Even after leaving my uncle’s place my mind was buzzing with thoughts and questions about the life in Kashmir, the militancy, the exodus of Pandits, etc. It was the home where I celebrated my first Diwali with young Muslim brethren. That was the home where my forefathers lived.

A little over two decades have taken a toll on our house. All the wood that was part of the house has disappeared and today it looks like a dilapidated three-storey structure. After pondering over the picture, I thought — had our neighbours been so caring and loving, they would have maintained the sanctity of my home.

From my father’s expressions I could gather that the photograph brought back memories. After all, an exile possesses only memories; memories of home, homeland, and the life in homeland. We are left with memories of a home that lies beyond that tunnel. As much as we yearn for our home, the home would also be longing for its people. It was the same home where elders of my family once lived. That home stood witness to the good and not so good events in our family. That photograph was more than a photograph — a story is implicit in it.

Likewise, there are thousands of such houses — abandoned, looted, encroached, ruined — in the Valley and its people living in exile.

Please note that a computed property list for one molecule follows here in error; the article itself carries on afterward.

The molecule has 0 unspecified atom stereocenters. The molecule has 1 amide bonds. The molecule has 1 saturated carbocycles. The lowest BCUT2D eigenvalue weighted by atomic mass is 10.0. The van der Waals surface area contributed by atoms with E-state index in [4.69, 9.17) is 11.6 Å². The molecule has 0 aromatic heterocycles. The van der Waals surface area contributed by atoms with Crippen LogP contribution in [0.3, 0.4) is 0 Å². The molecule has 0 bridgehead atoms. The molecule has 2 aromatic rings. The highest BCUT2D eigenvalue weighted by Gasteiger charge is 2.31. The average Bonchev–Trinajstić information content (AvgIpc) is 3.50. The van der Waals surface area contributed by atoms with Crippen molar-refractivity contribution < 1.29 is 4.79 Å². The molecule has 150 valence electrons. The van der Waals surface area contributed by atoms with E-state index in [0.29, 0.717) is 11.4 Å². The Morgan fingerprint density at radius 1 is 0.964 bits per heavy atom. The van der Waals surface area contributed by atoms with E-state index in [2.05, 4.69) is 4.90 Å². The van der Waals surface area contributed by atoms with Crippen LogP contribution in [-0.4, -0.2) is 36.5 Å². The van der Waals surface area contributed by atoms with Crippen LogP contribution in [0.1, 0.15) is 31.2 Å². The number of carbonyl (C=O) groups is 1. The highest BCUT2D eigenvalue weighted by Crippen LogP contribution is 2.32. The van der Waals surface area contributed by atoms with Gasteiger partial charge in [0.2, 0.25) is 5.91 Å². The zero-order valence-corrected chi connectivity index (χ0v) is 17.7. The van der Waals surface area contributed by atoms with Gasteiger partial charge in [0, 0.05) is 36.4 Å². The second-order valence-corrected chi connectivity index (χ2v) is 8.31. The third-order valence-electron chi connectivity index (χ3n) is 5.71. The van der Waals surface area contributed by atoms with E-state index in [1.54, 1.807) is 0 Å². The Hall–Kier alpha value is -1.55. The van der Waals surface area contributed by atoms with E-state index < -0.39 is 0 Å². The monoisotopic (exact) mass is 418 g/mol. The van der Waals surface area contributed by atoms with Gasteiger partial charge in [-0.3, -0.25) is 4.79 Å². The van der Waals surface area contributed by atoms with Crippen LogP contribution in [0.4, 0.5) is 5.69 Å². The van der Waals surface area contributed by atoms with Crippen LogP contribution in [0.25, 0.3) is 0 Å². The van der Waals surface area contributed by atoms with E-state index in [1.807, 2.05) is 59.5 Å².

We were saddened to see that picture but there will be time when the house will again be full of its people to whom it belongs; there will be time when the place will again be bustling. It was once home and it will be home one day.

There is hardly a day without conversation about the ‘home’. Kashmiri poet Dina Nath ‘Nadim’ fills one with hope of return — Mei Chham Aash Pagahuch, Pagaah Sholi Duniyah (I have hope for tomorrow, tomorrow the world will glisten).

(Originally published in The New Indian Express)

Written by Varad Sharma

March 15, 2012 at 9:30 pm

Reversal of Exodus: Separate Homeland

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Homeland is one’s native place. Homeland is a place which belongs to a person or an individual or an ethnic community. In broader sense, Homeland means land which is home to a particular community.

 I dedicate the lines of famous Kashmiri Poet, Dina Nath ‘Nadim’ to my homeland –

Yi  Chhu Son Watan Nundbon Watan,           
Lachchi Vuhur Chhu Lachchi Phiri Zamut Nov,       
Path Gomut Beyi Bronth Amut Nov,  
Navi Ayi Pakan Gatshi Pron Watan, 
Yi Chhu Son Watan Nundbon Watan.

(This is our homeland, our beautiful homeland. Our million year old ancient homeland; our homeland has been born anew a million times. It has lagged behind and then again forged ahead. It is like real gold tested on touchstone of time. Our old homeland shall march forward with new gusto.)

Kashmiri Hindus called as Kashmiri Pandits are the original aborigines of Kashmir valley. Kashmiri Pandits existed in Kashmir from the time when civilization started in valley. Kashmiri Pandits have history of 5000 years. Various historical texts/books mention about the presence of Pandits in the valley; the oldest one is ‘Nilamat Purana’. In other words, community of Kashmiri Pandits is 5000 year old and will continue to exist as long as there is life on earth, as long as human beings exist on this planet.